Many international medical graduates (IMGs) from around the world come to the U.S. each year to complete a U.S. residency program and become licensed to practice in this country, filling a significant need due to physician shortages in many communities. Particularly during the coronavirus pandemic, these IMGs are filling critical positions providing services to rural and underserved patient communities and doing research in finding a vaccine and treatment for COVID-19.
Many of these foreign-trained physicians come to the U.S. in a J-1 visa program sponsored by the ECFMG (Educational Commission for Foreign Medical Graduates) and run through the Department of State. The J-1 visa program, much like the F-1 student visa, allows individuals to enter without a predetermined expiration date but rather under a “duration of status,” meaning that the program sponsor may extend their program as needed for fellowships, chief residencies and board exams. In addition they may enter initially for a period of three years to complete the medical residency program in the U.S.
The Department of Homeland Security and ICE (Immigration and Customs Enforcement) has proposed a rule to change the admission period of F, J, and I nonimmigrants from “duration of status” to an admission for a fixed time period. The proposed rule also establishes a procedure under which F, J, and I nonimmigrants can apply for an extension of stay. The proposed changes would limit the stay to one-year periods and make the extension process cumbersome and lengthy, causing interrupted and prolonged medical training during a time when we most need our medical professionals to be treating coronavirus patients.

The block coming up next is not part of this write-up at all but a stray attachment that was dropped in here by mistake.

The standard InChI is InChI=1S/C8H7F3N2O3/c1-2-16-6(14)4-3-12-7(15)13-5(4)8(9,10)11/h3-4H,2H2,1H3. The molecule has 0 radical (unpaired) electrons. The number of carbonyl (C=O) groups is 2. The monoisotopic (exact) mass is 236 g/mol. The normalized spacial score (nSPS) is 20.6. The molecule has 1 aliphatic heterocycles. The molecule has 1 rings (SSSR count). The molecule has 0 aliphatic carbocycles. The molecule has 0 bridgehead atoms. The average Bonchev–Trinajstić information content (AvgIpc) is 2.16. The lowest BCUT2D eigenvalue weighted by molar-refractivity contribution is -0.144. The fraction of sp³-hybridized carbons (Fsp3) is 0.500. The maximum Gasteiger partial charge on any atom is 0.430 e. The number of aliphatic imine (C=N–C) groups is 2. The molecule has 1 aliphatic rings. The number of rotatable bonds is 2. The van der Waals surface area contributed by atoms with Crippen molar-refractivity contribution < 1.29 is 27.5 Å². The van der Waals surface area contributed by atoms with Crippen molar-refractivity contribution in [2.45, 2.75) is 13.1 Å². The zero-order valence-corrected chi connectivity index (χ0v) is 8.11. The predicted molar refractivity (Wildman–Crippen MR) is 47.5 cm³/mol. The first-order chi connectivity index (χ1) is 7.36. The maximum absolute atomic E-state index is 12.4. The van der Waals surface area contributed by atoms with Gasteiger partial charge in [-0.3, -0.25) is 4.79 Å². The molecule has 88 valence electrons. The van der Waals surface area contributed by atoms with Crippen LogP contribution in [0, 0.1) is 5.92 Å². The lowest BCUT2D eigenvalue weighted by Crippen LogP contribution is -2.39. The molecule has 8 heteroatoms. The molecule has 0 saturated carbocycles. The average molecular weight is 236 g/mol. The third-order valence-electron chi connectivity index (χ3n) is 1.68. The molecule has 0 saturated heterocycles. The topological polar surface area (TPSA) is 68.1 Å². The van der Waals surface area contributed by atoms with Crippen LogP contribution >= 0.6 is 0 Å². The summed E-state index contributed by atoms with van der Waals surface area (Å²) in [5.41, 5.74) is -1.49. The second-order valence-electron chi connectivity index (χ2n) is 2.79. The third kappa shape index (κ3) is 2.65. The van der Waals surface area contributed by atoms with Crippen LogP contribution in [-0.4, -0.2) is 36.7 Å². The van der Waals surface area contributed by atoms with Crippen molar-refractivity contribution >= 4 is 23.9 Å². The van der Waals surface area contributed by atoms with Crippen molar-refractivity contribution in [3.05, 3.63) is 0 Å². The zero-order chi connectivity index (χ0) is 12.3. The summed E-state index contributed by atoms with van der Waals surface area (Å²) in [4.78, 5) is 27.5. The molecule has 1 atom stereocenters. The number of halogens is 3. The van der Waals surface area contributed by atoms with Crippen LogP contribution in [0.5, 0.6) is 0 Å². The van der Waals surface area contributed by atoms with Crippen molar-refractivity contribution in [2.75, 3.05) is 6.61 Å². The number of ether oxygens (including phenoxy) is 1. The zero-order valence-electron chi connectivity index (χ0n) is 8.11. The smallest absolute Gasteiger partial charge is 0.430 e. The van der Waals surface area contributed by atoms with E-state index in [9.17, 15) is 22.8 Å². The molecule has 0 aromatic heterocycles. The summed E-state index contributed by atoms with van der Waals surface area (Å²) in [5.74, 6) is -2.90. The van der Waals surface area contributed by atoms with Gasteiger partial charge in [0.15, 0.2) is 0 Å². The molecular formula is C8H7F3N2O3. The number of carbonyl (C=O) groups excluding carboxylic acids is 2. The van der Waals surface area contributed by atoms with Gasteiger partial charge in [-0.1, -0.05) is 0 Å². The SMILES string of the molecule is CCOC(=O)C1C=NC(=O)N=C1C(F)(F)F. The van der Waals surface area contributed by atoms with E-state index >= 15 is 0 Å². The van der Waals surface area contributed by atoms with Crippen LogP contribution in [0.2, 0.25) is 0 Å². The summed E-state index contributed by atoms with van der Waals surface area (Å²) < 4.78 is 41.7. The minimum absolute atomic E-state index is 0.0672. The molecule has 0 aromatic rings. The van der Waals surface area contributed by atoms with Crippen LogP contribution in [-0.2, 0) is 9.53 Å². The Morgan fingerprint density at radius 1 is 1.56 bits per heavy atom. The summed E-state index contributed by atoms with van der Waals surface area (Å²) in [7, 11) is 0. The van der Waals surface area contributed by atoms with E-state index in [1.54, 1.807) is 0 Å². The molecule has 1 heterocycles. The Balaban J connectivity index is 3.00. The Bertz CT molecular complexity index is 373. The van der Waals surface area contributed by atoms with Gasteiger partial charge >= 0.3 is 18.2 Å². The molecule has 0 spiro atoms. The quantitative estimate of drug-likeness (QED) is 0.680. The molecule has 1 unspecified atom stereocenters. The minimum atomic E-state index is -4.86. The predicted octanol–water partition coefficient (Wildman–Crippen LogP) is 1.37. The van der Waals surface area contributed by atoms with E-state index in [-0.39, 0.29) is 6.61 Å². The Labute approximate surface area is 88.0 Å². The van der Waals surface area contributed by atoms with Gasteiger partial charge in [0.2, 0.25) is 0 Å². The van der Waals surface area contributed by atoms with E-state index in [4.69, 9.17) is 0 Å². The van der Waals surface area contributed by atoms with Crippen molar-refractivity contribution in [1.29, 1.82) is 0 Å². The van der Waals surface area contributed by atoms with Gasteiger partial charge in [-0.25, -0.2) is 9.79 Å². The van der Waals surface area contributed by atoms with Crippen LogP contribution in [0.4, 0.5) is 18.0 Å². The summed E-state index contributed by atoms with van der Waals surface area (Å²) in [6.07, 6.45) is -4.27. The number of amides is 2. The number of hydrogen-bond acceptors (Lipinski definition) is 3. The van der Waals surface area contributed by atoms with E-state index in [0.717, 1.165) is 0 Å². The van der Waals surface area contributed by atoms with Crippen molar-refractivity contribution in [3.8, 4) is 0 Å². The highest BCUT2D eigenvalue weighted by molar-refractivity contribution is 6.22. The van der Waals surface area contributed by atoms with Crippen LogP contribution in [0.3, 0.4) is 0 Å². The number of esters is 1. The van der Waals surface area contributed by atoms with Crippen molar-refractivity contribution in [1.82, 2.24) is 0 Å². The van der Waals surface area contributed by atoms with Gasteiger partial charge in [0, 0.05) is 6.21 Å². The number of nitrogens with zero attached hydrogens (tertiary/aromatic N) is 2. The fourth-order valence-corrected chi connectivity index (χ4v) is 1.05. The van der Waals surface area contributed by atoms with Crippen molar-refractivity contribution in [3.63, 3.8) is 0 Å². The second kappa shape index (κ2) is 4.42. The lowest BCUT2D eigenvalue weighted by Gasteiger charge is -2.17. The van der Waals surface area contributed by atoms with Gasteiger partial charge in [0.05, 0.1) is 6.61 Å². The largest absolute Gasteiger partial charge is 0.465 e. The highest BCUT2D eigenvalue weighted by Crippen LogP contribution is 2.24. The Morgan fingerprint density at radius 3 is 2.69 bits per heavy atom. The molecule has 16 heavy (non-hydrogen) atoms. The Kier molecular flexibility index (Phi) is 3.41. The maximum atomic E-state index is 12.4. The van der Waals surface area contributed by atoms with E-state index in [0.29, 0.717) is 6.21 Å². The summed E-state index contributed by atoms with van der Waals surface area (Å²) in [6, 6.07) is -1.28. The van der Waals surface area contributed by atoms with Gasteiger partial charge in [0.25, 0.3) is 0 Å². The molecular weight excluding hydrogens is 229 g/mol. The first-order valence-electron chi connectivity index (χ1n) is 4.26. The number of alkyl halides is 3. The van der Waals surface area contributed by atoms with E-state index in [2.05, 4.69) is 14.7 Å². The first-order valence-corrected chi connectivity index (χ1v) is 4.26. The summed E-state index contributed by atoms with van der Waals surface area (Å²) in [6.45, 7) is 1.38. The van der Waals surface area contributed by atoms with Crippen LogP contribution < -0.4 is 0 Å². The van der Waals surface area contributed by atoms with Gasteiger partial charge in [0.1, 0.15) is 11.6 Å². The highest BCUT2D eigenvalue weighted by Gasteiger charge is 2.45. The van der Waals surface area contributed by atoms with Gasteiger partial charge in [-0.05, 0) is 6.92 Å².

Under the new rule, applicants would not be able to guarantee specific dates or the length for their program or education.
The proposed rule is open for public comments until October 26, 2020. After the DHS considers the comments, it would draft a final rule and submit that to the Office of Management and Budget for review. Only after that could a final rule be published. Litigation could temporarily or permanently stop the final rule from taking effect.
For several recent articles that describe the impact on physicians and patients in the U.S., see “New Visa Limits Would be a Self-Inflicted Wound for the U.S.” and “Some Doctors Fighting Pandemic Now Have Another Thing to Worry About.”
The immigration attorneys at Harris Beach are closely monitoring the situation. If these proposed rules affect you or your employees, please contact any member of the Harris Beach immigration team.
Our Immigration Law Practice Group includes immigration attorneys that work across New York state in our Albany, Buffalo, Ithaca, Long Island, New York City, Rochester and Syracuse offices. Our immigration lawyers focus on strategies – including immigrant visas for permanent U.S. resident status and temporary visas for foreign nationals – to ensure that employers are able to hire, transfer, and retain the brightest and best non-U.S. talent.
This alert does not purport to be a substitute for advice of counsel on specific matters.
Harris Beach has offices throughout New York State, including Albany, Buffalo, Ithaca, Long Island, New York City, Rochester, Saratoga Springs, Syracuse and White Plains, as well as New Haven, Connecticut and Newark, New Jersey.